Thanks everyone for the feedback. Some background: I currently use in my home office (I work from home) a Windows desktop and a Macbook Pro provided by my employer. I had previously been using the desktop for music production, but also as my household file server, and in general what I use to play back music and podcasts while working. The Macbook was my daily driver and I used it for work, but also personal projects (photography/graphic design/web development). It was also my surfing the web machine since it was portable so I could undock it and take it with me upstairs at the end of the day. My employer has recently made us sign a contract that says anything developed on company hardware is the intellectual property of the company, so I need a new laptop for my personal projects. To avoid operating too many computers and also save electricity, my plan is to move the server stuff into a dedicated low power headless server and get a windows laptop for my daily driver, personal projects, and I had hoped, music production. Because of the photo and graphic design stuff, the computer I get needs to also have a screen that covers close to 100% the sRGB spectrum.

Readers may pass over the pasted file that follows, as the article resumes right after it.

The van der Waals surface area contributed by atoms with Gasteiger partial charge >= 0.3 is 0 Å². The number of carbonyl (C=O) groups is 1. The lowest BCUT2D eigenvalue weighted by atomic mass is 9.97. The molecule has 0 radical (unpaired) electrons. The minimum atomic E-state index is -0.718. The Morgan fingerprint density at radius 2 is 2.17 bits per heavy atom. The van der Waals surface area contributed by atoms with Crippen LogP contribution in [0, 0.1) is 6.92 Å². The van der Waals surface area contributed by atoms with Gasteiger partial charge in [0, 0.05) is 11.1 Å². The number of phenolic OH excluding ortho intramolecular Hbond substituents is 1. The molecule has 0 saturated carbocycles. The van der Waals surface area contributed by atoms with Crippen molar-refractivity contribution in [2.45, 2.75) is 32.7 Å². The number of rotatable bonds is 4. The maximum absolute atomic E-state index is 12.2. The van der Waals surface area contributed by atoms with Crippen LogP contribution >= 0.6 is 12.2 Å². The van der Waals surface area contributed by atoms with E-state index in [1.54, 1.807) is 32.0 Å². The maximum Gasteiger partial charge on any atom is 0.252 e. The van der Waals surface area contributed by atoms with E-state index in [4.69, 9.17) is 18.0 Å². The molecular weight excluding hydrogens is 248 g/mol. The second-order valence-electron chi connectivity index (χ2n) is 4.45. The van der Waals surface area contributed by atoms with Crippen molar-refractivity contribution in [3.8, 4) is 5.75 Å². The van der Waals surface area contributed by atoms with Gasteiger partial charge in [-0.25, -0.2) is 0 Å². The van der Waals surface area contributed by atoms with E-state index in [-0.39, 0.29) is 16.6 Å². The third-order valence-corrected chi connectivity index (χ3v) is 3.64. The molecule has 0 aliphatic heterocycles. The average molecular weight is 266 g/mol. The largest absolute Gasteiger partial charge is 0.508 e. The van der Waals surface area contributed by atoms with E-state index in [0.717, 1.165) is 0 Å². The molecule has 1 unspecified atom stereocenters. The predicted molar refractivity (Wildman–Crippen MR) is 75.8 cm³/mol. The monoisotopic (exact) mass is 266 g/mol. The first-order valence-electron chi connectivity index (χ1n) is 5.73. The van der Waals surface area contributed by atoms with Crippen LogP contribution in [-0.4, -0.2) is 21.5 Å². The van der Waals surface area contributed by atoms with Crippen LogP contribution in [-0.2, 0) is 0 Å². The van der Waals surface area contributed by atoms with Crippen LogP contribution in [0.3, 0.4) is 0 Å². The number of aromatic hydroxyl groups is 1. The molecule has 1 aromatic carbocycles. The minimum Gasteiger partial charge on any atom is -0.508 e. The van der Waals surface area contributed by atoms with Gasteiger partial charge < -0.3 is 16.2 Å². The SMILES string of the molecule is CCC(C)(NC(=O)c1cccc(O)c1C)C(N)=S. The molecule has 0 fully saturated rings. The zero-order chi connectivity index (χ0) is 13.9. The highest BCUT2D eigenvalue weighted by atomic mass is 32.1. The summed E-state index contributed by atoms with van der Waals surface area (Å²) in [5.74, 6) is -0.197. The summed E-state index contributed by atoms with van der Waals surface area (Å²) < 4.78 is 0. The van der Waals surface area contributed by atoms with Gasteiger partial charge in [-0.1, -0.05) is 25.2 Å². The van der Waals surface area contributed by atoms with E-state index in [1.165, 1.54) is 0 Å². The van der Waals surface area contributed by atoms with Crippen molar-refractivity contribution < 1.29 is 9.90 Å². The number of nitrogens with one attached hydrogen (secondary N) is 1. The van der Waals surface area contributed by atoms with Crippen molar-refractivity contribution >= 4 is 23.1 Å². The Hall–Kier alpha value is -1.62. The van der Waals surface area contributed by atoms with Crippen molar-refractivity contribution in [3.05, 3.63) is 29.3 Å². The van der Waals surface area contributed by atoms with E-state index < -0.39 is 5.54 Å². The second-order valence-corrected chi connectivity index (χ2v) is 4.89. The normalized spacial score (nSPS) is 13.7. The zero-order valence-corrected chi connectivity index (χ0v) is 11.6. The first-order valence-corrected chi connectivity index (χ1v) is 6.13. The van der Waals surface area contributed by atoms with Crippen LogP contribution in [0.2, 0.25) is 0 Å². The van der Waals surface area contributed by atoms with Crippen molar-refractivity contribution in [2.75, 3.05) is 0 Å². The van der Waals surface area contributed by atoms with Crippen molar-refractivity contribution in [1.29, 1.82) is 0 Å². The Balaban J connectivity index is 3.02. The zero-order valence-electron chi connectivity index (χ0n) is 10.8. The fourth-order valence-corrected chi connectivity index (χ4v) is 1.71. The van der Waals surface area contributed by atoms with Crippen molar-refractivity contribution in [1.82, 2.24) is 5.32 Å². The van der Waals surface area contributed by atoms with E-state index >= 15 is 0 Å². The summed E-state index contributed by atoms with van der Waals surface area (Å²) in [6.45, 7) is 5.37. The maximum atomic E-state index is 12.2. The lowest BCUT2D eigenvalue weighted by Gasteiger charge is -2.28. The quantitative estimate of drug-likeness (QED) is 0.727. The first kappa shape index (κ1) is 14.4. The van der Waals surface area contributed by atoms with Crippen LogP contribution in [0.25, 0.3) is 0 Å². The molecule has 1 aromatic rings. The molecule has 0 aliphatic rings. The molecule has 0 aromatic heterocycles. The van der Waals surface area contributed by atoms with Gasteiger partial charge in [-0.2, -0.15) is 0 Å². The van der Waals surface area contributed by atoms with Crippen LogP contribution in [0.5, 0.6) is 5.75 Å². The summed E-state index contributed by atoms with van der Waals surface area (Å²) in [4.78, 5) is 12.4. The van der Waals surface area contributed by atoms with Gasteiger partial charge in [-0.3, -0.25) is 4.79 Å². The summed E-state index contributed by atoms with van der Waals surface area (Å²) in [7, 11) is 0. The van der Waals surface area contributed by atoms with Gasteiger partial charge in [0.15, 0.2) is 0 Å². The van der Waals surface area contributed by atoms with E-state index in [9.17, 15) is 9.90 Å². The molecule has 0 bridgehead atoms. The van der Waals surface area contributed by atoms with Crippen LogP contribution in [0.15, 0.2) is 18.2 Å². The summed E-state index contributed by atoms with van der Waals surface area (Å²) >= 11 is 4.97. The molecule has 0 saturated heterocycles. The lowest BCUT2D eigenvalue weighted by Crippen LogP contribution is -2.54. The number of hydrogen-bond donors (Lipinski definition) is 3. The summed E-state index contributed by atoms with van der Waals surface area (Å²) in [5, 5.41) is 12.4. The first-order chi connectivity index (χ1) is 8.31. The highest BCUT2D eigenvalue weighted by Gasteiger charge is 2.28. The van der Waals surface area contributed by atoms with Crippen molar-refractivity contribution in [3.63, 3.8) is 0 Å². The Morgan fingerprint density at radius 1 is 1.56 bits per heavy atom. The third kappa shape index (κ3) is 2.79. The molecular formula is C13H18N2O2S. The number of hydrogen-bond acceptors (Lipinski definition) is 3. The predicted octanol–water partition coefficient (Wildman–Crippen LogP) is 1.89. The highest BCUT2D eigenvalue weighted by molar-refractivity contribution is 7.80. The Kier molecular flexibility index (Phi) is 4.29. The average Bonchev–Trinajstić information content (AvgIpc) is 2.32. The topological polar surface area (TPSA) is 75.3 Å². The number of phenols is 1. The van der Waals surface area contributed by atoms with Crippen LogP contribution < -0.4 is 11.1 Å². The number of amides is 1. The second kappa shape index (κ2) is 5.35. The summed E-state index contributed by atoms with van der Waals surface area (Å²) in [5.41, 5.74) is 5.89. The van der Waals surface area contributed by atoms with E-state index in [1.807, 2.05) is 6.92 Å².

I guess now I'm wondering if this is just going to be a fools errand. When actually doing recording, the computer will be plugged in and connected to the external Steinberg UR22 (I am aware that I may need to upgrade to thunderbolt based external audio solution, but hopefully not). But then I was hoping to be able to open up Cakewalk (so weird calling it Cakewalk again after calling it Sonar for so long) when not in my office to be able to work on midi and other audio bits through the internal audio hardware. I'm not expecting high fidelity when in this remote mode, but it would be nice if I could playback with my VSTs and audio tracks without pops and dropouts. I don't know if its better in CbB, but I guess I'll have to deal with remapping my audio channels when switching between audio hardware but maybe this is easier these days.
This DPC latency is my biggest concern. I understand it can be helped a lot by turning off a punch of features in one's laptop, but I wish there was some sort of rule of thumb regarding chipsets, CPU, and maker to help determine which laptops to avoid. I was considering an MSI as I saw that some people had good results with them for music, but then I started finding other people who were having performance issues with them for music. The Dell XPS 15 is also an odd duck. It seems to be one of the more popular laptops for audio production but is also notorious for DPC latency issues with conflicting reports all over the place regarding if its been fixed or not.